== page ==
The two planets may appear as a bright point of light when viewed with the naked eye, a sight some stargazers describe as an elongated star or double planet.
The celestial phenomenon occurs because the planets are in line as viewed from Earth. Beginning at 7 P.M. EST on December 21, Lowell astronomers and educators will share spectacular live views of Jupiter and Saturn through observatory telescopes while discussing the nature of conjunctions.
"People have these kinds of moving experiences the first time they look at Jupiter and Saturn through a telescope because they will look just like they do in pictures". You have to go allllll the way back to July 16, 1623 to find one closer (5.2' apart), though that particular conjunction was much lower in the sky and much more hard to spot, at just 13 degrees from the Sun. "So how exciting is it?" If you have binoculars or even a small telescope, you are in for a better treat and may be able to spot Jupiter's moons.More news: Italy set to start covid-19 vaccine campaign by end of 2020
But for now, telescopes will be cleaned up and aimed at the southwest horizon for a chance to witness history. In the coming days, starting at about 45 minutes after sunset, you should be able to catch the action in the southwestern sky as the two largest planets come within kissing distance. But on December 21, they will be a mere 1/10th of a degree apart. This happens to be the winter solstice - the shortest day of the year.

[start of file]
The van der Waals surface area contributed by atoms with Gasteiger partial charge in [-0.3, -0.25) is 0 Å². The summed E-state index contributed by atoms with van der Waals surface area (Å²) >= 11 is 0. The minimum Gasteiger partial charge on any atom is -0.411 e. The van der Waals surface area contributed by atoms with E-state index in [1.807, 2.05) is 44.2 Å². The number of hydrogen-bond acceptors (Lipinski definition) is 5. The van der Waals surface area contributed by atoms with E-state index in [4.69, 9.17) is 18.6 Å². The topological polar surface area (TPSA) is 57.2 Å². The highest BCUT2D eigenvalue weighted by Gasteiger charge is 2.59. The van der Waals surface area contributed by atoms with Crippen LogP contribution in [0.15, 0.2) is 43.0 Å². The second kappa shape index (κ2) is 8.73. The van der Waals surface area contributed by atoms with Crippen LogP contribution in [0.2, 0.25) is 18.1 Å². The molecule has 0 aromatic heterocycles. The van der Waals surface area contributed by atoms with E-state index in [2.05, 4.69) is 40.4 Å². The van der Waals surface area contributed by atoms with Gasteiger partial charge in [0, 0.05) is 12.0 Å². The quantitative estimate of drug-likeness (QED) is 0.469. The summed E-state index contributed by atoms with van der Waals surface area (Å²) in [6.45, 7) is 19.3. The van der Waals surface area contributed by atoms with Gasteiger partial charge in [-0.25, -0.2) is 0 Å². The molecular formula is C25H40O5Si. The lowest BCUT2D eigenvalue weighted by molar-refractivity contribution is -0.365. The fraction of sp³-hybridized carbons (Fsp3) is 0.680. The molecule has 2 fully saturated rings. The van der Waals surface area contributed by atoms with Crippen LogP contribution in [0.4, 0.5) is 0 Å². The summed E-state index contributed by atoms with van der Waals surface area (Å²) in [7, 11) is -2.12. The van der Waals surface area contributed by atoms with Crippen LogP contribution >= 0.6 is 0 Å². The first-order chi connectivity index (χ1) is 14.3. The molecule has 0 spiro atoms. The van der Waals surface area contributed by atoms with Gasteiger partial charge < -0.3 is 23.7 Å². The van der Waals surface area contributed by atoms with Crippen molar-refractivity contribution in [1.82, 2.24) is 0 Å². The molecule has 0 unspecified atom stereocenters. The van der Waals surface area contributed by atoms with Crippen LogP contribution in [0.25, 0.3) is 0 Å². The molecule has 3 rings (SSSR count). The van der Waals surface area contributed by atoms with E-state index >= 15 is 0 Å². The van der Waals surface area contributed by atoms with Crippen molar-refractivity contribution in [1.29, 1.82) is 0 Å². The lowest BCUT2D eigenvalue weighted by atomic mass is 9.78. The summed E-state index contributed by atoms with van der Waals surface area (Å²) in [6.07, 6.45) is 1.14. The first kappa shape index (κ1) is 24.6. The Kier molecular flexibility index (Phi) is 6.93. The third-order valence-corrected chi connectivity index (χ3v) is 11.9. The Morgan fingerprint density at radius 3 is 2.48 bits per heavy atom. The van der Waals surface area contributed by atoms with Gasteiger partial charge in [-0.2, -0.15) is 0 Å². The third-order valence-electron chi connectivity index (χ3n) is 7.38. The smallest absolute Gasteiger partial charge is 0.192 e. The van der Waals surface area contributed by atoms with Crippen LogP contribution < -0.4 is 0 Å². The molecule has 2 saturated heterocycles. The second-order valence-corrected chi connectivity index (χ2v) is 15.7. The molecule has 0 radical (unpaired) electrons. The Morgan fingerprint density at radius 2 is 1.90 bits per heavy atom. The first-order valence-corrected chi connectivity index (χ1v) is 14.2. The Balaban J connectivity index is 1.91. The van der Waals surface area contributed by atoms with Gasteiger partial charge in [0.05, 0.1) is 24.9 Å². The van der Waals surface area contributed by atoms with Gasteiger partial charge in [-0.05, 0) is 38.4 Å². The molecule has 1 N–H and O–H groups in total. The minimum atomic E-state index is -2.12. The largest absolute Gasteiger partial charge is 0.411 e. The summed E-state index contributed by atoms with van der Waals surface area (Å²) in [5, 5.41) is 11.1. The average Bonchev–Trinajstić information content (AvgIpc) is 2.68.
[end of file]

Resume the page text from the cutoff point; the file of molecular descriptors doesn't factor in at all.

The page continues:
Jupiter's and Saturn's 12- and 29-year orbits bring them together in what has become known as the "Christmas Star", making them appear brighter than they have in hundreds of years.
Saturn will be slightly fainter than Jupiter and hang just up and to the left of the gas giant.
The last time these two planets were positioned like this it was only a quarter of the way through the 13th century.More news: The Cyberpunk 2077 refund situation is a mess
Since they haven't been seen appearing so close together for almost 800 years, we can not be sure how it will look.
Though the timing of its very closest approach favors longitudes centered on Europe and Africa, you can see the two getting closer night-by-night worldwide this week, going into this weekend.
Saturn, top, and Jupiter, below, are seen after sunset from Shenandoah National Park, in Virginia.
"You've got about an hour of decent viewing". Saturn, which has a golden glow, is just to the east of Jupiter.More news: Michigan Football Game Has Been Canceled
Use a tripod - if you don't have one, keep your camera steady by leaning on something solid, like a fence or auto. More than this and the Earth's rotation will smear out the planets and stars. "Jupiter is 33 arcseconds (") across on the night of the conjunction, while Saturn is 36" (with rings) from tip-to-tip.